Saturday, December 11, 2010

The Tablet Wars Have Begun

A few weeks ago I picked up a Samsung Galaxy Tab. Being an Android developer, I thought it was a good idea to see how my apps as well as other apps function on the Tab. After all, it’s hard not to remember what it was like for iPhone developers when the iPad came out. iPhone apps run on the iPad, but they are virtually unusable. They either look ridiculously small, or you can “2x” them and they look like crap. So there was (and is) a lot of pressure on iPhone developers to port their apps to the iPad. Would the same thing hold true for Android developers and the Tab?

I am pleased to say that this is not the case for the Galaxy Tab. Most Android applications look good on the Tab. In fact, I would say that most of them look great. The extra real estate only adds to things. Now there are cases where the apps could make better use of space, or maybe their buttons look a little too big on the Tab. However these are minor issues compared to what it is like to run an iPhone app on an iPad.

That being said, there are some apps that suffer on the Galaxy Tab. Notably some popular weather apps (The Weather Channel’s app, Weather Bug) looked bad on the Tab. However in subsequent weeks these apps have released updates that now look good on the Tab. During that time ESPN’s Scorecenter app also released an update. The previous version of the app looked fine on the Tab, since it relied heavily on ESPN’s mobile website. The update brought a more native UI with less reliance on mobile web. However, it has some serious layout issues and looks bad on the Tab.

So why is it that most apps look good on the Tab, but a few do not? Is it something inherent to Android vs. iOS? Well, yes and no. It is not really anything inherent to Android the OS or Android the SDK. However, Android is designed to work on different sized screens and always has been. As a developer, you are given many choices for creating the layout of your UI, but you are encouraged to use relative/flow-based layouts. These are fluid and resize beautifully on different sized screens. So you take those apps and drop them on to a tablet, and they look just as good.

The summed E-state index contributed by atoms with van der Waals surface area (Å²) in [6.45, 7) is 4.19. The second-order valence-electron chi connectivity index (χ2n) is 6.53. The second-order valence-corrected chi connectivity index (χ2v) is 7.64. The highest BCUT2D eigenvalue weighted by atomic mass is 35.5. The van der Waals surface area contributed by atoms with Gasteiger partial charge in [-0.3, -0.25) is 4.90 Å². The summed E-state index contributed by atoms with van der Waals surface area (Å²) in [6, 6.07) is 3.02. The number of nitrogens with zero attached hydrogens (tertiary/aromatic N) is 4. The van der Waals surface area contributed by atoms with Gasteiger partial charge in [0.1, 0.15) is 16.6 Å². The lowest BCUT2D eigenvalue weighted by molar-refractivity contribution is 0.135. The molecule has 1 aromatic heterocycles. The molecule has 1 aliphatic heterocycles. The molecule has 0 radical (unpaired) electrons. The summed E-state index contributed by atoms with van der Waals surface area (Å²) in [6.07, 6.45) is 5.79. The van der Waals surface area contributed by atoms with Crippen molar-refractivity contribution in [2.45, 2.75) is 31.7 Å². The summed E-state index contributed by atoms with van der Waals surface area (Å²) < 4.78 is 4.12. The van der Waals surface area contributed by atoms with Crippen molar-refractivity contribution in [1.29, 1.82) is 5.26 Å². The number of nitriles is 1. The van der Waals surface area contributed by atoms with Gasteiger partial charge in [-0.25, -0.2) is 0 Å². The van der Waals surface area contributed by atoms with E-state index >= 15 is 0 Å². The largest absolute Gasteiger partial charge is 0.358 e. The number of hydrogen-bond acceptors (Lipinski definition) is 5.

Of course you don’t have to use these kinds of layouts. You can use layouts that are more fixed and absolute -- which is the norm for iOS developers. However, then you run into Weather Bug and ESPN style problems. Their developers can make adjustments to make their apps look good on tablets, but they may find themselves doing this again when ten-inch tablets start showing up.

I think the fact that most Android apps run seamlessly on the Tab is a significant selling point of the device. If you have 200 iPhone apps, chances are that either many of them will not have been ported to the iPad, or if they were, then it will be as a different app (Blah blah blah HD!) that you will have to purchase. If you have 200 Android apps, then you are good to go on the Tab.